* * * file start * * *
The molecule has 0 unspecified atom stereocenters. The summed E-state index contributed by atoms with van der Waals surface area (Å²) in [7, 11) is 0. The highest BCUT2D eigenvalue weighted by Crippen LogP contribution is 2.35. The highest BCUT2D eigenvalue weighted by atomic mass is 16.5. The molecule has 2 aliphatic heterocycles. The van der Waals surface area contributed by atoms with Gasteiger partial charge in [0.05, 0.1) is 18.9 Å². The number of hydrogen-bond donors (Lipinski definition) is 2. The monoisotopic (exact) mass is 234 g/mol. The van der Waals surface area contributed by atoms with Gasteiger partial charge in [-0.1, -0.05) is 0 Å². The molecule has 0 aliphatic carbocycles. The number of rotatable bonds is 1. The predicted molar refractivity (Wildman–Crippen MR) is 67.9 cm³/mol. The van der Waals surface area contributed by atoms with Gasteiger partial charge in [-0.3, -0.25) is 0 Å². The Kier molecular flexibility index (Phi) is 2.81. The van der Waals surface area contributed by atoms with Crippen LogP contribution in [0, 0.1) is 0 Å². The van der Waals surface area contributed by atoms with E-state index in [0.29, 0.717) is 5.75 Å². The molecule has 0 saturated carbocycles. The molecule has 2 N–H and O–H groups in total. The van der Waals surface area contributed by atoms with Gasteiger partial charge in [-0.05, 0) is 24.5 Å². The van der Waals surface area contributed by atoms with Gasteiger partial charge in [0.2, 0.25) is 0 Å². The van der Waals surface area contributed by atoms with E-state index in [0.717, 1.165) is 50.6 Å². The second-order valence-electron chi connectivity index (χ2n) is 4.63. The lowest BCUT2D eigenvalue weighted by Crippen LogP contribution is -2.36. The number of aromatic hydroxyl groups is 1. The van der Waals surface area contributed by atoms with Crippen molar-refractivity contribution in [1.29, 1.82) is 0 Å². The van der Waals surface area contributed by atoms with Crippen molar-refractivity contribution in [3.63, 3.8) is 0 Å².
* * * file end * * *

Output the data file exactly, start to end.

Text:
The molecule has 0 unspecified atom stereocenters. The summed E-state index contributed by atoms with van der Waals surface area (Å²) in [7, 11) is 0. The highest BCUT2D eigenvalue weighted by Crippen LogP contribution is 2.35. The highest BCUT2D eigenvalue weighted by atomic mass is 16.5. The molecule has 2 aliphatic heterocycles. The van der Waals surface area contributed by atoms with Gasteiger partial charge in [0.05, 0.1) is 18.9 Å². The number of hydrogen-bond donors (Lipinski definition) is 2. The monoisotopic (exact) mass is 234 g/mol. The van der Waals surface area contributed by atoms with Gasteiger partial charge in [-0.1, -0.05) is 0 Å². The molecule has 0 aliphatic carbocycles. The number of rotatable bonds is 1. The predicted molar refractivity (Wildman–Crippen MR) is 67.9 cm³/mol. The van der Waals surface area contributed by atoms with Gasteiger partial charge in [-0.3, -0.25) is 0 Å². The Kier molecular flexibility index (Phi) is 2.81. The van der Waals surface area contributed by atoms with Crippen LogP contribution in [0, 0.1) is 0 Å². The van der Waals surface area contributed by atoms with E-state index in [0.29, 0.717) is 5.75 Å². The molecule has 0 saturated carbocycles. The molecule has 2 N–H and O–H groups in total. The van der Waals surface area contributed by atoms with Gasteiger partial charge in [-0.05, 0) is 24.5 Å². The van der Waals surface area contributed by atoms with Gasteiger partial charge in [0.2, 0.25) is 0 Å². The van der Waals surface area contributed by atoms with E-state index in [0.717, 1.165) is 50.6 Å². The second-order valence-electron chi connectivity index (χ2n) is 4.63. The lowest BCUT2D eigenvalue weighted by Crippen LogP contribution is -2.36. The number of aromatic hydroxyl groups is 1. The van der Waals surface area contributed by atoms with Crippen molar-refractivity contribution in [1.29, 1.82) is 0 Å². The van der Waals surface area contributed by atoms with Crippen molar-refractivity contribution in [3.63, 3.8) is 0 Å².